Case Study: Franchise Power
|By Igin Staff|
WHAT LANDSCAPE CONTRACTOR’S eyes wouldn’t light up at the prospect of ten to fifteen percent of business growth a year, every single year? Or new accounts where the work is under written contract? Or when you’re able to pay your bills on time, every time?
This is the last decade’s reality for Mississippi landscape contractor David Purcell, a former independent who now operates the U.S. Lawns franchise in Ridgeland, Mississippi.
“My company used to be named Plantscape Landscape Management,” Purcell recalls. “In reality, I was a grass cutter, with maybe three fellows working with me, many more residential accounts than commercial accounts, and gross sales of about $300,000.”
Purcell became a U.S. Lawns franchisee in 1999. “Since then, thanks to U.S. Lawns, I’ve grown ten to fifteen percent a year, to where I’m about to gross $2,000,000. I never thought this Mississippi boy would ever be running a $2,000,000 business, but it’s happening.”
U.S. Lawns made Purcell’s meteoric success possible. Twenty-five years old, with more than 240 franchisees in thirty-nine states, U.S.
Lawns is a wholly-owned subsidiary of the ValleyCrest Companies. With both new franchisees who’ve never been in the landscape industry before, and professionals like Purcell who convert an existing business to a U.S. Lawns franchise, the firm draws a sharp distinction between “landscape maintenance” and “landscape management.”
“We’re landscape managers,” emphasizes U.S. Lawns president Ken Hutcheson. “We see an upside profit limit for contractors who do mostly residential landscape maintenance.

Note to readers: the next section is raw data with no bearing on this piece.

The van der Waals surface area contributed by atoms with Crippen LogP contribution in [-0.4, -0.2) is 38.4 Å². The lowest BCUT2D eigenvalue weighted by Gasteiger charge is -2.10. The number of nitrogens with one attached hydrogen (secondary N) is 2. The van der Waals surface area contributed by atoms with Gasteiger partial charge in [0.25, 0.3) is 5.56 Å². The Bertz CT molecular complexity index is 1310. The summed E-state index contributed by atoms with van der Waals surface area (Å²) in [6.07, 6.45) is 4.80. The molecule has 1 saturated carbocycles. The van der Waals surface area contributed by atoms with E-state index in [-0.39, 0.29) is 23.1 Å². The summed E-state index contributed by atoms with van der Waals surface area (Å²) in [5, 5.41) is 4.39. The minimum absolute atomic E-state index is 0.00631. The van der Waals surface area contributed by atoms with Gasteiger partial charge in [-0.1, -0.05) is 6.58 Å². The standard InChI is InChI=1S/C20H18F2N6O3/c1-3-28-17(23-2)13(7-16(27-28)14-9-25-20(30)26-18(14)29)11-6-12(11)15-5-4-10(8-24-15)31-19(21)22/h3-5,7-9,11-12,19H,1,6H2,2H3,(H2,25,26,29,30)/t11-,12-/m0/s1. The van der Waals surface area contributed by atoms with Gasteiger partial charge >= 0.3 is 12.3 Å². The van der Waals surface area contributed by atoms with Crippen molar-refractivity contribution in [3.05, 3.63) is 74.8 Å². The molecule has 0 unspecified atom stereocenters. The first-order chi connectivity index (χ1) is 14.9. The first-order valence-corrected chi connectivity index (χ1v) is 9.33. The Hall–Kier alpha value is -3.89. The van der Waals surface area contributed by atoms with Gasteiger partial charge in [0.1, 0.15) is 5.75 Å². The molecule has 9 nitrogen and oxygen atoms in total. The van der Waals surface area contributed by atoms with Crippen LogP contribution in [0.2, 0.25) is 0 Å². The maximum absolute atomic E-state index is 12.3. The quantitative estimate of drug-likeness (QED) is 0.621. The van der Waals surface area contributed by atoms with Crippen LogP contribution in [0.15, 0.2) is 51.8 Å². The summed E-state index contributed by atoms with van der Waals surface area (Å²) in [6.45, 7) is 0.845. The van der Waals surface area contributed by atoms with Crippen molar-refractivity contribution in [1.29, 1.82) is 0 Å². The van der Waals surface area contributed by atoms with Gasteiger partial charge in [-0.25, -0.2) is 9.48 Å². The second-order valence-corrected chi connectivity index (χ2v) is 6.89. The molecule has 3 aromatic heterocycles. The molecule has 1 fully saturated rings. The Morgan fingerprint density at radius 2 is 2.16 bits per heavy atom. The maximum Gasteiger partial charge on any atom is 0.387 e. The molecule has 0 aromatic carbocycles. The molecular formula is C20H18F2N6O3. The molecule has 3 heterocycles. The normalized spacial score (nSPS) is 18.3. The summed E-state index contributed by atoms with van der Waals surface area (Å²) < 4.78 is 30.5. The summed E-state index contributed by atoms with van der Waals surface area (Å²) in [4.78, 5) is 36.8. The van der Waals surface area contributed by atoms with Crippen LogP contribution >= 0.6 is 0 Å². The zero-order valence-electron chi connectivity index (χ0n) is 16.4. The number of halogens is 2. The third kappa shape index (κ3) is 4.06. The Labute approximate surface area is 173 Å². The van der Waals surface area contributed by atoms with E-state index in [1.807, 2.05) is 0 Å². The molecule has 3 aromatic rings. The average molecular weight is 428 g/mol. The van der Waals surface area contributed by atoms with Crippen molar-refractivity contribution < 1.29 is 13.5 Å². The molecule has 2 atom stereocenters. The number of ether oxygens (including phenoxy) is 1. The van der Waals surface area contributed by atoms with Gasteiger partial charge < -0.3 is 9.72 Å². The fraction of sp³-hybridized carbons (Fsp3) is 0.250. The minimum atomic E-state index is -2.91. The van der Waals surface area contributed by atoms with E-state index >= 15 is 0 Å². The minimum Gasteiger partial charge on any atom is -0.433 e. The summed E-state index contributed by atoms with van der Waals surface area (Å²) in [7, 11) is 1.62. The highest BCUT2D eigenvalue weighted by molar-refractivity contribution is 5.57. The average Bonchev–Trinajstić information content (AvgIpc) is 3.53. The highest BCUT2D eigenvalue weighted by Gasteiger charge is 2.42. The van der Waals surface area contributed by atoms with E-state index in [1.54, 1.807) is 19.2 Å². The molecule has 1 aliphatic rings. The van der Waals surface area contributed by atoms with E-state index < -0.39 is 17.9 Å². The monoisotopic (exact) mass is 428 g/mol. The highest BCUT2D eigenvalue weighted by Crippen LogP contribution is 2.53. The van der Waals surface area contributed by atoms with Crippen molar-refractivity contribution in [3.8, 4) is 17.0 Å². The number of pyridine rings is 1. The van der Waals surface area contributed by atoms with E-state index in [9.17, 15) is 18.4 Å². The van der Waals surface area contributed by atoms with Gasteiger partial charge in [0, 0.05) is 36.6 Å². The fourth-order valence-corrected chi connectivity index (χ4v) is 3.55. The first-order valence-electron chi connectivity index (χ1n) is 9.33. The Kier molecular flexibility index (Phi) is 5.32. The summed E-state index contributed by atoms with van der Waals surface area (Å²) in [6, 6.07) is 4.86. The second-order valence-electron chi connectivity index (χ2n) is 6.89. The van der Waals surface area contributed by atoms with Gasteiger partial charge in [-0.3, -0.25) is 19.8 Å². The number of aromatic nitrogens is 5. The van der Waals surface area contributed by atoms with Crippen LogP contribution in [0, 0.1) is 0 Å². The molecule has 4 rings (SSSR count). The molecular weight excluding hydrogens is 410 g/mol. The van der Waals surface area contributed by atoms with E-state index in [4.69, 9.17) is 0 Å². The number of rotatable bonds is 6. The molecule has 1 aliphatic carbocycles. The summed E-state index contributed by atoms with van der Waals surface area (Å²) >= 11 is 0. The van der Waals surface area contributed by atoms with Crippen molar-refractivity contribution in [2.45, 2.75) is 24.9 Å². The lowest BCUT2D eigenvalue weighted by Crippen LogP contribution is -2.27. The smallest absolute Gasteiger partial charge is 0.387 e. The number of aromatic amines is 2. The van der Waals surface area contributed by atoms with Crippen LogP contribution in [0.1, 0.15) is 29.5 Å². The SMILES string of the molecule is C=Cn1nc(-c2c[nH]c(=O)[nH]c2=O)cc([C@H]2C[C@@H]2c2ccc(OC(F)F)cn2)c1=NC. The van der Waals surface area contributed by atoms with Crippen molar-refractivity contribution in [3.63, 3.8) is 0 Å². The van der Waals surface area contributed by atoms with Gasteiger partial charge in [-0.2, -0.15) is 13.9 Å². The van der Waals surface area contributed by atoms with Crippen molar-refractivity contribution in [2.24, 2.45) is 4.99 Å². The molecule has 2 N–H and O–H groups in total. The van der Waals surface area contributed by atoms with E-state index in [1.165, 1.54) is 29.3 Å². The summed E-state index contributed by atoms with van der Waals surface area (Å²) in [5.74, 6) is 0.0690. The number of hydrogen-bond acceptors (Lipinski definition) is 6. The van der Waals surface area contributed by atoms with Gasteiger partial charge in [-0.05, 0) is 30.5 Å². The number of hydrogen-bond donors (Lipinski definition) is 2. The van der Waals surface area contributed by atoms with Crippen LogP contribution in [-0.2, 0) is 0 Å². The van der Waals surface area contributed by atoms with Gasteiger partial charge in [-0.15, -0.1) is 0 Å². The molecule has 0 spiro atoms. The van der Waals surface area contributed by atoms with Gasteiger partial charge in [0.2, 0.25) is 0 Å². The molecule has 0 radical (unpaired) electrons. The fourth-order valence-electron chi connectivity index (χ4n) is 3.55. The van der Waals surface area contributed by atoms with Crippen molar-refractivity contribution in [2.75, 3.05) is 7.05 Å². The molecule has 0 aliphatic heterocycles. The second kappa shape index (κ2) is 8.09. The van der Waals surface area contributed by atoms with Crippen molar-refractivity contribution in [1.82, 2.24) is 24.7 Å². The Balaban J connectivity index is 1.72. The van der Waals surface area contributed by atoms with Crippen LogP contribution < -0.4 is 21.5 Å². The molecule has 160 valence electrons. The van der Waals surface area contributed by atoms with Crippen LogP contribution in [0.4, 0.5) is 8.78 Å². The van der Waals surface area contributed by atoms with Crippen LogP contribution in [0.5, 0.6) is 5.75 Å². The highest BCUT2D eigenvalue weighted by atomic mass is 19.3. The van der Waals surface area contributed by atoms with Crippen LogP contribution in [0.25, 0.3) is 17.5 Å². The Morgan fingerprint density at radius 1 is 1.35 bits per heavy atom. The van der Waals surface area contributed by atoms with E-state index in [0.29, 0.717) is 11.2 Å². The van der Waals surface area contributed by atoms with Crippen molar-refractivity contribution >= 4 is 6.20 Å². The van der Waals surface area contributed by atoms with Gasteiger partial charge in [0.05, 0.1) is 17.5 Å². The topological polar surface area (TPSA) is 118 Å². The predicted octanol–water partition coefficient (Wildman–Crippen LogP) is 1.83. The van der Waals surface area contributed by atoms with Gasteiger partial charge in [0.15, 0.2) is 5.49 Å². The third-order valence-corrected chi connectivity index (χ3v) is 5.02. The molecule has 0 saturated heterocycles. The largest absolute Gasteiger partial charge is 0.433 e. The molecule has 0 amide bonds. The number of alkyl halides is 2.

We focus on commercial accounts, where the franchisee can have an actual relationship with the customer —whether that customer runs a
shopping center or an apartment complex—and has a smaller number of
better-paying accounts to manage. Thirty to seventy-five commercial
accounts is ideal.” Purcell immediately saw the advantage. “Most of my
residential business had to be renewed every spring, since they weren’t
on year round contracts. As I shifted over to managing the landscapes
of commercial accounts, I was able to let those residential accounts
go, one by one. I still do a limited number of residences, but typically
only when I’ve got a relationship with the customer through a business
account.” Acquiring a U.S.
For Purcell, that staff
grew quickly. He now has crew chiefs, an operations manager, and an
administrative assistant, in addition to more than thirty men in the
field. “Actually, compared to 1999, it’s easier for me. My biggest
problem is that I still have that urge to micro-manage.”
Being a U.S. Lawns franchisee is not for everyone, but Purcell gives massive credit for his growth and success to his parent company. “It’s not like going to your local Subway sandwich shop,” he notes. “Customers are not going to walk through your door. But if you’re willing to work to succeed, you’re a fool if you don’t buy one.”